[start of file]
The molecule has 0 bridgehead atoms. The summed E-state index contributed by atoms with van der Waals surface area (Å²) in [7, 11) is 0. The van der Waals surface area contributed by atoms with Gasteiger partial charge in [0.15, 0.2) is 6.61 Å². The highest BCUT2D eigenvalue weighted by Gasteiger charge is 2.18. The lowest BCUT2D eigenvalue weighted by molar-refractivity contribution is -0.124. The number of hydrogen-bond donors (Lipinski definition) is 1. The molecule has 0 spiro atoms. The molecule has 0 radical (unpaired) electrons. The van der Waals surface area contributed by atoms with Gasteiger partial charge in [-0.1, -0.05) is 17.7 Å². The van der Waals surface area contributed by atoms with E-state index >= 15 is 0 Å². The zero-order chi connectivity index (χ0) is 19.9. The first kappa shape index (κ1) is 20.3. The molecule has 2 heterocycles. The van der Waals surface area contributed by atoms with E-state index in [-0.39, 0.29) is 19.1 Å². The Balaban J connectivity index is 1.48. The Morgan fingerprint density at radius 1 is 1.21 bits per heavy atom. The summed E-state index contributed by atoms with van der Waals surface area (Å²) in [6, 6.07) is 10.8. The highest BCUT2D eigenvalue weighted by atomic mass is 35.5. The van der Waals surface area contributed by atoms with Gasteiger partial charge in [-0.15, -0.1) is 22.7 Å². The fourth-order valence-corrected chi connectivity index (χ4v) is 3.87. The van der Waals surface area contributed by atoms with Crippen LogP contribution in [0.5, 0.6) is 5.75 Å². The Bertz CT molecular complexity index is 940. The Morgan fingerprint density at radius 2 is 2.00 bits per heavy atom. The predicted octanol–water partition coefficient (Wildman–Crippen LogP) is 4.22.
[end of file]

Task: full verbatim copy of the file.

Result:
The molecule has 0 bridgehead atoms. The summed E-state index contributed by atoms with van der Waals surface area (Å²) in [7, 11) is 0. The van der Waals surface area contributed by atoms with Gasteiger partial charge in [0.15, 0.2) is 6.61 Å². The highest BCUT2D eigenvalue weighted by Gasteiger charge is 2.18. The lowest BCUT2D eigenvalue weighted by molar-refractivity contribution is -0.124. The number of hydrogen-bond donors (Lipinski definition) is 1. The molecule has 0 spiro atoms. The molecule has 0 radical (unpaired) electrons. The van der Waals surface area contributed by atoms with Gasteiger partial charge in [-0.1, -0.05) is 17.7 Å². The van der Waals surface area contributed by atoms with E-state index >= 15 is 0 Å². The zero-order chi connectivity index (χ0) is 19.9. The first kappa shape index (κ1) is 20.3. The molecule has 2 heterocycles. The van der Waals surface area contributed by atoms with E-state index in [-0.39, 0.29) is 19.1 Å². The Balaban J connectivity index is 1.48. The Morgan fingerprint density at radius 1 is 1.21 bits per heavy atom. The summed E-state index contributed by atoms with van der Waals surface area (Å²) in [6, 6.07) is 10.8. The highest BCUT2D eigenvalue weighted by atomic mass is 35.5. The van der Waals surface area contributed by atoms with Gasteiger partial charge in [-0.15, -0.1) is 22.7 Å². The fourth-order valence-corrected chi connectivity index (χ4v) is 3.87. The van der Waals surface area contributed by atoms with Crippen LogP contribution in [0.5, 0.6) is 5.75 Å². The Bertz CT molecular complexity index is 940. The Morgan fingerprint density at radius 2 is 2.00 bits per heavy atom. The predicted octanol–water partition coefficient (Wildman–Crippen LogP) is 4.22.